With his closest friend, Matahachi, Takezo (the town's wild, orphan kid) leaves his village to join an army on its way to battle. After their side loses, they seek shelter in the isolated ... See full summary »
After years on the road establishing his reputation as Japan's greatest Samurai, Takezo returns to Kyoto. Otsu waits for him, yet he has come not for her but to challenge the leader of the ... See full summary »
A humble and simple Takezo abandons his life as a knight errant. He's sought as a teacher and vassal by Shogun, Japan's most powerful clan leader. He's also challenged to fight by the ... See full summary »
In 73 BCE, a Thracian slave leads a revolt at a gladiatorial school run by Lentulus Batiatus. The uprising soon spreads across the Italian Peninsula involving thousand of slaves. The plan is to acquire sufficient funds to acquire ships from Silesian pirates who could then transport them to other lands from Brandisium in the south. The Roman Senator Gracchus schemes to have Marcus Publius Glabrus, Commander of the garrison of Rome, lead an army against the slaves who are living on Vesuvius. When Glabrus is defeated his mentor, Senator and General Marcus Licinius Crassus is greatly embarrassed and leads his own army against the slaves. Spartacus and the thousands of freed slaves successfully make their way to Brandisium only to find that the Silesians have abandoned them. They then turn north and must face the might of Rome. Written by
Cinematographer Russell Metty walked off the set, complaining that Stanley Kubrick, was not letting him do his job. Metty was used to directors allowing him to call his own shots little oversight, while Kubrick was a professional photographer who had shot some of his previous films by himself. Subsequently, Kubrick did the majority of the cinematography work. Metty complained about this up until the release of the film and even, at one point, asked to have his name removed from the credits. However, because his name was in the credits, when the film won the Academy Award for Best Cinematography, it was given to Metty, although he actually didn't shoot most of it. See more »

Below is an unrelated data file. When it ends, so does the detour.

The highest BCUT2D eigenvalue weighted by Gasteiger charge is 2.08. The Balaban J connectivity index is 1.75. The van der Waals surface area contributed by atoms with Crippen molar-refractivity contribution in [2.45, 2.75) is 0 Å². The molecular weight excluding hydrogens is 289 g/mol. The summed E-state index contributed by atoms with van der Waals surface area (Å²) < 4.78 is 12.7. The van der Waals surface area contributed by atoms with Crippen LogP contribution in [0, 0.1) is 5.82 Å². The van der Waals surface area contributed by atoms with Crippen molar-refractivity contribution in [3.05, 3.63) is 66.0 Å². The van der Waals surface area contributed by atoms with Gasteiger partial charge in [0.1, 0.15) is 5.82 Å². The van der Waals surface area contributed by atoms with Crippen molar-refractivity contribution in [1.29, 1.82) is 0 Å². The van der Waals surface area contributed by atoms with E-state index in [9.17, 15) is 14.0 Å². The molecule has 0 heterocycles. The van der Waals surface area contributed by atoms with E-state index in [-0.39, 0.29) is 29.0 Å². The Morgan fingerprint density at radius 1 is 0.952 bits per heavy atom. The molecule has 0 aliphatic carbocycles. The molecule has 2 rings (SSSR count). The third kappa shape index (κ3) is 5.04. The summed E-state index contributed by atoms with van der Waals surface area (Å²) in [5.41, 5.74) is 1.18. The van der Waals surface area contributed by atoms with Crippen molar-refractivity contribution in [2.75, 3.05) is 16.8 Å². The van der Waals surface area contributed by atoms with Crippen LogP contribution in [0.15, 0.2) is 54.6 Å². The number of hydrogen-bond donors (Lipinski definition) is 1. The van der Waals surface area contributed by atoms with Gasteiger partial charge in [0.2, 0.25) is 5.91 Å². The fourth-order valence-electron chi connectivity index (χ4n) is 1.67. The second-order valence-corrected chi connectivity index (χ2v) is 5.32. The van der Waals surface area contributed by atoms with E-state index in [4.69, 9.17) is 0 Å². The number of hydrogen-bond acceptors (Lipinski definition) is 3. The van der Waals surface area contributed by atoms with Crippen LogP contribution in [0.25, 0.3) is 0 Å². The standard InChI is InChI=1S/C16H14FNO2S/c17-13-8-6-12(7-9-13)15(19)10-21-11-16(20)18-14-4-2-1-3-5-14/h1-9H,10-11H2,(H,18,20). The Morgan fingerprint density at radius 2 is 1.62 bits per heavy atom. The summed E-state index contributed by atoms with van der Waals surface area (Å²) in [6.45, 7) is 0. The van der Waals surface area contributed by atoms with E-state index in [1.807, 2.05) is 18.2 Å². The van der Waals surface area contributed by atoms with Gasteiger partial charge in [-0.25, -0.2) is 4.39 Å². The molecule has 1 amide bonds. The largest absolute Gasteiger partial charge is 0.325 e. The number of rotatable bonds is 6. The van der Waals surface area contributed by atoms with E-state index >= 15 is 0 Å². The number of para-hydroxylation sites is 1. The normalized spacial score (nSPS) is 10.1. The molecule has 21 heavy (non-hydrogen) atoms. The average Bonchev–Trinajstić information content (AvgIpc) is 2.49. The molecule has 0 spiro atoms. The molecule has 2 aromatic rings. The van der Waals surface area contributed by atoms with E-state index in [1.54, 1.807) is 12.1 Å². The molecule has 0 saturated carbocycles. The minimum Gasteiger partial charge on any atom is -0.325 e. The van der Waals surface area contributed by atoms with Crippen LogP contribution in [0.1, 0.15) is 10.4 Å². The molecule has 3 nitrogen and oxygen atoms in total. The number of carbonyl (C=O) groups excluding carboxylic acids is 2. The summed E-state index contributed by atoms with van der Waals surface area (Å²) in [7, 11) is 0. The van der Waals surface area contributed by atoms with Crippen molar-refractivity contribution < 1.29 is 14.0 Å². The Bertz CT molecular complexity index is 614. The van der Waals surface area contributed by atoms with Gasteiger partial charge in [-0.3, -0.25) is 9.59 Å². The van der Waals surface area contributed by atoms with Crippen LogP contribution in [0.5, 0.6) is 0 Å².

Slaves digging with steel shovels of a pattern invented in the early 20th century instead of Roman wooden spades. See more »
In the last century before the birth of the new faith called Christianity, which was destined to overthrow the pagan tyranny of Rome and bring about a new society, the Roman Republic stood at the very center of the civilized world. "Of all things fairest," sang the poet, "first among cities and home of the gods is golden Rome." Yet, even at the zenith of her pride and power, the Republic lay fatally stricken with a disease called human slavery. The age of the dictator was at hand, ...
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The opening titles appear in a montage of silhouetted Roman sculptures and tablets, which according to title designer Saul Bass is meant to evoke the strength and power of the Roman Empire. The montage ends with a zoom into the eye of a crumbling Roman bust, which hints at the Empire's coming decline and fall. See more »
Based on a historical slave revolt in areas controlled by Republican Rome, it is a story of both tragedy and triumph.
If you saw the movie, read the book (by Howard Fast) and if you have read the book, see the movie and see that they fit seamlessly together without major deviations.
The most memorable scenes are of course those of the final battle with the eerie and chilling sound of the clink, clink, clink of armor as the Roman infantry marches into intricate battle positions. I believe soldiers of the Spanish army were used as extras for this movie.
The most memorable line is that of Crassus (Olivier) as he impresses upon Antoninus, the slave (Tony Curtis), the strength of the Roman Republic. He gazes at a cohort of soldiers with their massive pilae (spears or spikes)and their bronze shields marching pass his villa at night. "There Antoninus, goes the might and power of Rome. Nothing can withstand it...........how much more a mere boy?" And at that point Antoninus, whom he had been trying to seduce into a homosexual tryst with oblique erotic talk referring to "snails and oysters," escaped to join the rebelling army of slaves led by Spartacus.
Made just as the various civil rights organizations were starting to cohere, one wonders if this epic movie which highlighted the injustice of slavery, had an impact on American society which finally acknowledged and did something about its gross violations of human rights based on skin color.
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